Monday, July 28, 2014


Dear friends who read my blog,

As part of my health care and my fight for disability I have started seeing a new specialist. CFIDS specialists are rare finds. When I was younger I had a doctor at Johns Hopkins. He is one of the leading researchers in the country and keeps remarkably busy trying to balance his research schedule with his treatment of patients. Since I stopped seeing him for a long period of time, I would be a new patient if I went back and he is not currently accepting new patients. As a result, I had to go on quite an adventure to find a new doctor.

I saw her yesterday. This is the text I sent out to update a few people on how it went:

"For starters I've officially been re-diagnosed with CFIDS (fucking duh). Every time I get a new doc that happens. So, it has been confirmed again. Still got it. (Conveniently I woke up looking and feeling like hell today: puffy black eye looking bags under my eyes, non-stop sniffling & stuffiness, and my left arm can't hold anything. It's like my body knew what was happening today and wanted to make sure I couldn't pass as healthy.)

The doctor is very kind. She certainly will be a good advocate for me with the disability fight. She ordered two tests that should help prove my case: one proves that I have that heart/fainting thing, one to disprove that I have MS. She took bloodwork, 7 vials. Mostly we discussed my history and what life has been like for me, health wise. I completed a few record release forms so she can get info from my other docs to finish putting together a comprehensive picture of my medical life. After the bloodwork comes in she may add a new medication to my cocktail. We will discuss where to go from here on August 11 after she returns from vacation and sees my bloodwork. She will try to accommodate my living in Virginia and do as much as possible over the phone.

It was crazy being in her clinic. It was a maze of junky rooms and files upon files. Over the 2 hours I was there at least 10 other patients, all women, were in and out getting blood drawn or getting some kind of IV treatment. I want IV treatment. I've never seen so many CFIDS patients. There's a whole community here. In NoVa there's a "support group" via email. And that unscrupulous doctor who doesn't take insurance and charges $800 per visit.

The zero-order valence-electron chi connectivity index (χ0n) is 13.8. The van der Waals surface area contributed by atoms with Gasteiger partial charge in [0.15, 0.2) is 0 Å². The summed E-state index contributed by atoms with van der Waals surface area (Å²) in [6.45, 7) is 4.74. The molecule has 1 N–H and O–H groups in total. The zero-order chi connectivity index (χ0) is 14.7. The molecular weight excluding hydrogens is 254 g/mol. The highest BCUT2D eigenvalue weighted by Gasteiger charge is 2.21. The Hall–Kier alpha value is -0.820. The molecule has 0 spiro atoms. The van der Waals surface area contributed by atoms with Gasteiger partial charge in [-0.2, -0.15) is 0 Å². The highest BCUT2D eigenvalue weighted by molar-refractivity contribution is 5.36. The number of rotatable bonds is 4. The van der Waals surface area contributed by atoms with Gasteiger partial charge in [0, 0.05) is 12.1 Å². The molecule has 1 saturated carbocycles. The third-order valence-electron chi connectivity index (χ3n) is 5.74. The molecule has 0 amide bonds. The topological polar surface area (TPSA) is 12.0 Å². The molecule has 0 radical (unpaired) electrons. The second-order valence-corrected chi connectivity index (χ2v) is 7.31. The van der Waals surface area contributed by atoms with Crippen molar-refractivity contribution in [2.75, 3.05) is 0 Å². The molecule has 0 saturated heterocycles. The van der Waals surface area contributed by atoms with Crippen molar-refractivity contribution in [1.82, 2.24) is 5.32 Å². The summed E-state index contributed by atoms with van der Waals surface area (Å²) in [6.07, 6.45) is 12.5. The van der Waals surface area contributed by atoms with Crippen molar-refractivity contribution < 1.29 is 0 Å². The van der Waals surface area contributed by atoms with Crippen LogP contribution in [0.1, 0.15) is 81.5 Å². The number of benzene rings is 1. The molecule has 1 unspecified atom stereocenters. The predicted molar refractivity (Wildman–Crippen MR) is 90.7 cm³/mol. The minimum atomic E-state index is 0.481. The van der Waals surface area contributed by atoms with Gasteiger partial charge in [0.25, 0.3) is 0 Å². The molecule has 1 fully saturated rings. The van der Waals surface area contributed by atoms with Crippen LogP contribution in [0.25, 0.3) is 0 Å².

She had signs up for clinical trials and studies. I filled out some paperwork for one that wasn't advertised, but it was studying the cells and genetic make up of us patients. (They pay healthy people $100 to donate their blood for comparison.)"

So that's the latest update. Hopefully this is the beginning of some positivity and changes for the better. 

Wednesday, July 23, 2014

Catch My Pain: Making My Invisible Illness Visible

I have this amazing app on my phone. It's called "Catch My Pain" and it does exactly what it sounds like. It allows me to track my pain very easily. I shade the areas of my body that hurt with a range of colors, the darker the red the more pain, yellow is little pain. It lets me write notes about my pain or body during that time and it has a checklist of what type of pain I'm experiencing.
It's a free app, but you can buy an extra feature that allows you to give a range of emotion, stress, and fatigue. I just make those notations in the "notes" section rather than paying for it. This app also allows you to list all your medications and when you take them. You can set alarms for taking any or all of the medications. And best of all, you can send yourself a printable collection of the whole thing to take to doctors. Or you can just email your info to anyone you want. It's amazing. 
So I took a bunch of screen shots and decided to share them here. It's basically one week's worth of entries. I like this concept in that it will allow my invisible illness to become visible in a way. But, this is only one aspect of my invisible illness. So keep that in mind, this is just a glimpse into the invisible part of my life.
Also, you'll see a LOT of different areas with pain. Some is caused by TOS. Some is caused by CFIDS. And some is caused by CRPS. If for some reason you find it interesting to know which is which, feel free to ask.   









Monday, July 14, 2014

What Does an Invisible Illness Look Like?

Whether it's a day when I look "normal" or a day when I have luggage-sized bags under my eyes or a day when I cake on the makeup to be presentable...
All of those days, I am what a person with an invisible illness looks like. 

Tired smile & too much eye make-up, trying to hide behind it. 
Forever tired eyes....

^do a couple of hours of yardwork and this is what happens. Everytime. That's what I get for trying to, ya know, do shit. The under eye bags look like black eyes.

Chronic illness cat tells my story for me, so I don't have to type as much. It's quite convenient. So here's another tidbit of my life courtesy of CIC and photo-blogging.
The struggle is real.

Okay, that's all for now. I like the photo-storytelling. It's very convenient. I know words can be powerful to share my story, but they do say a picture is worth a thousand words so I guess I just said a lot more than normal. How many pictures did I put in? Okay multiple that by 1,000.

So to recap, stop judging books by their cover and people by their outsides.